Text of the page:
On writing short stories: “a naive or unconscious echoing of the method of the folk tale–as in the use of a rigid plot, generalized narrative, stereotyped characters, forced ending–is a certain mark of the novice, and is sure to bring failure” (353).

The prose idiom: must be learned by “close examination of good stories.” It “achieves its results more through suggestion than through explicit statement” (360). The sentences need to be mainly straightforward and direct.


Davidson almost convinced me to use notecards in research.

Literary Criticism

The main point in good style is to get the author’s point across.  Good style is more than good grammar, though rarely less (490).

Informal Essays

They get their unity by “observing a rule of balance.”  This unity is often a “harmony of effect” (495). As Dr Johnson notes, “familiar, but not coarse, and elegant but not ostentatious.”

The text ends with a brief review of grammar.  Some highlights:

When a noun modifies a gerund, it takes the possessive case (547). This does not apply if there is a clause or phrase intervening between it and the gerund (565).

Because-clauses.  Avoid constructions like the following:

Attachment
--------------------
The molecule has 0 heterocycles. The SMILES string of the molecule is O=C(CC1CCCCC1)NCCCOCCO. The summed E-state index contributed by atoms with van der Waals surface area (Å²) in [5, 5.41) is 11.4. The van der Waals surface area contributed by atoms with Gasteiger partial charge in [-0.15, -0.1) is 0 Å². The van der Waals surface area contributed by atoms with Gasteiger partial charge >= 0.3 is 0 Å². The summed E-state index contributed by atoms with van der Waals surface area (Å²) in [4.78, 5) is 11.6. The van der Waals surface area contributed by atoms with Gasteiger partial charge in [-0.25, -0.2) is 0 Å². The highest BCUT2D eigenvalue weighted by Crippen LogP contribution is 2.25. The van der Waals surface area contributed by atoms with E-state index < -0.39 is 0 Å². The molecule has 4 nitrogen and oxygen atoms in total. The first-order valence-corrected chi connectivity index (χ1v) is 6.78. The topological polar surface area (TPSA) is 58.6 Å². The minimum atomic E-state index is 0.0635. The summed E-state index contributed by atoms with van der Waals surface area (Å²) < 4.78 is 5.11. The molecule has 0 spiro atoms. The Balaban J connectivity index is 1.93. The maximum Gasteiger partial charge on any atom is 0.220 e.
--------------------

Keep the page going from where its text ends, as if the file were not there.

The reason why he refused to sign the petition was because he considered it mere propaganda.”

The clause following was is a predicate complement.  It cannot be used as an adverbial clause.  Instead, it should read:

He refused to sign the petition because he considered it mere propaganda.

The because-clause is now modifying refused.

Odd Rules

“The intensive very, when used with a past participle, cannot be alone in formal discourse, but is correct only when used with the adverb much” (617).

Avoid the “and which” error.  “Two or more phrases or two or more clauses can be coordinated, but not a phrase and a clause” (622).

Absolute phrases = nominative absolutes (651).

“My notes taken, I left the library.”

Eats, Shoots & Leaves (Truss)

Truss, Lynne.  Eats, Shoots & Leaves: The Zero Tolerance Approach to Punctuation. New York: Penguin House, 2003.

Good punctuation, like good manners, should be invisible (Truss 3).  It shouldn’t draw attention to itself. As Truss notes, punctuation “points” our writing. It’s to keep the story from stumbling.

The Apostrophe

Neither possessive determiners nor possessive pronouns require an apostrophe (40).

“The confusion of the possessive ‘its’ with the contractive ‘it’s’ is an unequivocal sign of illiteracy and sets off a simple Pavlovian ‘kill’ response in the average stickler” (43).

Commas and Style